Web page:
ers w hat he there taw.
Mr. liaiit leased id farm for the
term of five years, with tho privilege of
leasing for another similar term, and
with further ptlrllfgc of purchasing
should tho owner, Mr. George P. Wet
more, w ith to sell during thnt time, t
merely mention tho shove facts to show
our rural friend w hat a practical busi
ness farmer doc In lcns'njr; Having
thus secured control of this (Ino farm,
he began sow lug clover and gratt, and
At euro established dairy operation.
He is now iiniMiia r. tr .. .,
from which ho make seven cheese
weekly, weighing near forty pound
each. At Iho same time, ho make near
half that amount of strictly choice but
ter. Ho keeps also a Urge number of
hogs on tho w hey Alone, ami informed1
me that he had sold a lot of thont for
butchering that were grown nnd fatten
ed exclusively on this whey. Of course,
he raises quite a lot of young cattlo each
year. What ho prizes most, however;
is tho vast quantity of manure made,
by which ho will doublo his crop nnd at
tho samo timo greatly Improve tho so!!;
To sum up, ho is making an eminent
success of what most of our farmers
would make a significant failure Sol
because, as would be expected, ho was a
practical dairyman, for I am informed'
that ho was a machinist Up to tho cloo
of our lato war, but becauso ho I not
afraid to haul out a load of mauuro lot.
ho benefits Ma Landlord. He alto1
works in tho lead, and when a hand fall!
lo perform his duty ho promptly dig.
charge him aud take his place. Wheit
your correspondent was thcro ho was"
making cheese, turning tho curd nud
putting them In press. Ho does ifot do
this of necessity, for ho is a man of
ample means. In all his operations
perfect system is manifest, and any of
your readers would bo greatly bcucfitodl
by a visit to thl farm. It is proper to'
say, however, that his dairy buildiug li
as yet incomplete, and doc not show
tho many conveniences that it wilt
wheu fiulshcd.
In O.n f,i!,i,f. t , 8MO JOU 1UT
thcr fads iu refeaenco to thl youuuf
yet important business, aud would bo'
highly pleased if Mr. Kulit whould glv6'
us au articlo now and then on tho va
ried questions pertaining to tho dairy
nud farm through tho Post.
Agricultural Profit.
If with uuusnlly high prlcos for wheat.-
consequent upon a poor harvest iu Eu
rope, tho farmers aro not satisfied, and
complain of tho unprofitableness erf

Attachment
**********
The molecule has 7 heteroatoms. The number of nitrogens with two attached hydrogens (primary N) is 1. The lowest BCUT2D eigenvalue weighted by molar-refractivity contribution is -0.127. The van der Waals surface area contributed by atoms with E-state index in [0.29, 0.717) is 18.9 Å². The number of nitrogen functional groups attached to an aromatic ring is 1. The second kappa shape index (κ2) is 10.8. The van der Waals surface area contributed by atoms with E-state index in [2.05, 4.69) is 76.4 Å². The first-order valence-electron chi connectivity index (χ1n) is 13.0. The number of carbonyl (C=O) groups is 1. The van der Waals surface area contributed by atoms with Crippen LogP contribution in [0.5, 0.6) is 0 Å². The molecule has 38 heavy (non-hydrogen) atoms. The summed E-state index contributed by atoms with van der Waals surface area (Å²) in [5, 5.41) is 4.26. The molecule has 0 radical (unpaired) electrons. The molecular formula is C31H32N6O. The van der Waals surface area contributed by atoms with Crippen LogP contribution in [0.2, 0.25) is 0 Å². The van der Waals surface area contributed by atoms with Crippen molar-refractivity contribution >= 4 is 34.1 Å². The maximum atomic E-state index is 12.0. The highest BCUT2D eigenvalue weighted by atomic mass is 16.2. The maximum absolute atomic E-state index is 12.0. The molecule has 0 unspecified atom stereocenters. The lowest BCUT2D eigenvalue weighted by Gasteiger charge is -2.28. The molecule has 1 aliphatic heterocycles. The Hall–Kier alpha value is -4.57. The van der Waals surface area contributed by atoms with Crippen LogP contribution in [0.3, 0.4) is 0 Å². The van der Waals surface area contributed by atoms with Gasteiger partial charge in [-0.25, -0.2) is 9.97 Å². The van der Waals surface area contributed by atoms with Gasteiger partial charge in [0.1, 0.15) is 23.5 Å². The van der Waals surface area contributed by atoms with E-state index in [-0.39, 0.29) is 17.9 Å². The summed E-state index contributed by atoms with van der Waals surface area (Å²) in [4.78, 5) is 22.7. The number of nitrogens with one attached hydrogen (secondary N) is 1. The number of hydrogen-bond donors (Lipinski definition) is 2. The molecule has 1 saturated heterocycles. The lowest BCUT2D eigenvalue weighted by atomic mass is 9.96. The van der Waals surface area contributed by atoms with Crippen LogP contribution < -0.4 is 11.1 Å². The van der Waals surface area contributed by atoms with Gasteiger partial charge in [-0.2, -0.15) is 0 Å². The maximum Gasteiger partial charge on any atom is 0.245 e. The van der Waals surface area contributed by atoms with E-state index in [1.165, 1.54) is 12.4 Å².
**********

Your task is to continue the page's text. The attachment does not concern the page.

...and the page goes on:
their labors, it becomes a question how
tho largo prospective crops at homo and
abroad, and ncrcssarlly lower prices''
will affect thcui. Tho Chicago Tribuuo
thinks that tho Western limit at which
wheat production pays ha been reach'
ed. It says:
If our agricultural limit liatocif
rcarhyl, tho development of tho Wost,
save, in tho neighborhood of tho mines'
will hereafter bo very slow. Tho west
ward way of tho course- of empire must
bo n rail wav, or a canal, or a puoumalid
tubu. Until science manages (oshortoif
tho distance from ocean to ocean, the'
prairies of tho far West cannot bo brok
en up into grain-fields. Tho tido of
immigration has flowed near tho limit
of successful agriculture. There nro1
two lessons to Uo drawn from this fact.
Tho first is, tho Inexpediency of en
couraging further Immigration, espe
cially that of tho thousands of English
agricultural laborers who are now bog
ging passages to this deliislvo Canaan;
Tho second is, tho necessity of concoii
trallug scientific- attention ou the ques
tion of cheap transportation. Thn dis
covery of somo practical way of short
cuing tho dlstaueo between Chliagnf
and Now York would puhtlo limit of
agrlciilturo nearer tho Rocky Motui
lulu, and ituuta so irirow opuuHuuiuui'
great belt o( our Western laud to set
tlcmeut and development.
Haislng Hogs.
Keep no more hog thau you aro will
Ing to furuJsh with good bedding. A
hojf will keep himself nearly ns clean?
as a man If ho has a ehanco, but if ho ii
poorly bedded, ho will bo tiro to makri
himself filthy. T think that dry groumf
for yard is to bo preferred, and n
couplo of pail of water on each horf
iu a hot day will do him good even If
thcro Is no danger of hi melting. If
we ralso pork to sell, we must raise our"
our own pigi, and not pnv $V0 in the
fall, nnd much, higher In tho spring. It
will bo well to keep in mind that if wo
compel our hogs to 1 io constantly in
their own filth, even In summer, wo
may not expect to fallen well, and they
Will not bo fit to ctt
lirookTyn lias abolished Us tyiitcrrt of
educating young men and young wo.
nun in tho satno school-room. Tho
rea-on given for the change I that the
system 1ms proved promotive or Hit